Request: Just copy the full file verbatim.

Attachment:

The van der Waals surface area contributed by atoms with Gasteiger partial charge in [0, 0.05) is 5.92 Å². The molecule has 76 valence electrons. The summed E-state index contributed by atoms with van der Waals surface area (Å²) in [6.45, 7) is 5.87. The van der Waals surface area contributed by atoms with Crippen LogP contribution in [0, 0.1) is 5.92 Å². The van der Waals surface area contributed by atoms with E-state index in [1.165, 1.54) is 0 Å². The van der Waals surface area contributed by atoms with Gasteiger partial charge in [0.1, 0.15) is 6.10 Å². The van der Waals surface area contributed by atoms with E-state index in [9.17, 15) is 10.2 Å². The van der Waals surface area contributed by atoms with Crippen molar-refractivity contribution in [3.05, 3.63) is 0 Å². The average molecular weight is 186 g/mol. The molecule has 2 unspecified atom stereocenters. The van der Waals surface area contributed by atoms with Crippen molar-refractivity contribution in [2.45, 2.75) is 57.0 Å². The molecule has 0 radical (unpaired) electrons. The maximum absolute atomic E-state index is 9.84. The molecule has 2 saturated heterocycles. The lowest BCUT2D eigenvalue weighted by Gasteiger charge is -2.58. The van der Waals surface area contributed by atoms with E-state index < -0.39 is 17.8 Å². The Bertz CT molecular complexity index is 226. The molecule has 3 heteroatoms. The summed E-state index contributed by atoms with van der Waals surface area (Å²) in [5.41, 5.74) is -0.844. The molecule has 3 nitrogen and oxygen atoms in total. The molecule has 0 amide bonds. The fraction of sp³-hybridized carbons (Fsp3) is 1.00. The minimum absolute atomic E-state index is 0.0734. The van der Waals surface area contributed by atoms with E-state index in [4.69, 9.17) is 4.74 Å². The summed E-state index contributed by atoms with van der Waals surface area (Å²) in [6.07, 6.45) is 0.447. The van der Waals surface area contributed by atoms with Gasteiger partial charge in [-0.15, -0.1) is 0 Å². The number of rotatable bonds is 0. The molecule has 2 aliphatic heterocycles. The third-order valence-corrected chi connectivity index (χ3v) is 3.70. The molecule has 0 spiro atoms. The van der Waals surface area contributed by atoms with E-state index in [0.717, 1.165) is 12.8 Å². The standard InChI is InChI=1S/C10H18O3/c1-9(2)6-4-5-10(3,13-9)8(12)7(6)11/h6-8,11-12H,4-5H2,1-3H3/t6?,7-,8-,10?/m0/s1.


The van der Waals surface area contributed by atoms with Gasteiger partial charge in [0, 0.05) is 5.92 Å². The molecule has 76 valence electrons. The summed E-state index contributed by atoms with van der Waals surface area (Å²) in [6.45, 7) is 5.87. The van der Waals surface area contributed by atoms with Crippen LogP contribution in [0, 0.1) is 5.92 Å². The van der Waals surface area contributed by atoms with E-state index in [1.165, 1.54) is 0 Å². The van der Waals surface area contributed by atoms with Gasteiger partial charge in [0.1, 0.15) is 6.10 Å². The van der Waals surface area contributed by atoms with E-state index in [9.17, 15) is 10.2 Å². The van der Waals surface area contributed by atoms with Crippen molar-refractivity contribution in [3.05, 3.63) is 0 Å². The average molecular weight is 186 g/mol. The molecule has 2 unspecified atom stereocenters. The van der Waals surface area contributed by atoms with Crippen molar-refractivity contribution in [2.45, 2.75) is 57.0 Å². The molecule has 0 radical (unpaired) electrons. The maximum absolute atomic E-state index is 9.84. The molecule has 2 saturated heterocycles. The lowest BCUT2D eigenvalue weighted by Gasteiger charge is -2.58. The van der Waals surface area contributed by atoms with E-state index < -0.39 is 17.8 Å². The Bertz CT molecular complexity index is 226. The molecule has 3 heteroatoms. The summed E-state index contributed by atoms with van der Waals surface area (Å²) in [5.41, 5.74) is -0.844. The molecule has 3 nitrogen and oxygen atoms in total. The molecule has 0 amide bonds. The fraction of sp³-hybridized carbons (Fsp3) is 1.00. The minimum absolute atomic E-state index is 0.0734. The van der Waals surface area contributed by atoms with E-state index in [4.69, 9.17) is 4.74 Å². The summed E-state index contributed by atoms with van der Waals surface area (Å²) in [6.07, 6.45) is 0.447. The van der Waals surface area contributed by atoms with Gasteiger partial charge in [-0.15, -0.1) is 0 Å². The number of rotatable bonds is 0. The molecule has 2 aliphatic heterocycles. The third-order valence-corrected chi connectivity index (χ3v) is 3.70. The molecule has 0 spiro atoms. The van der Waals surface area contributed by atoms with E-state index in [0.717, 1.165) is 12.8 Å². The standard InChI is InChI=1S/C10H18O3/c1-9(2)6-4-5-10(3,13-9)8(12)7(6)11/h6-8,11-12H,4-5H2,1-3H3/t6?,7-,8-,10?/m0/s1.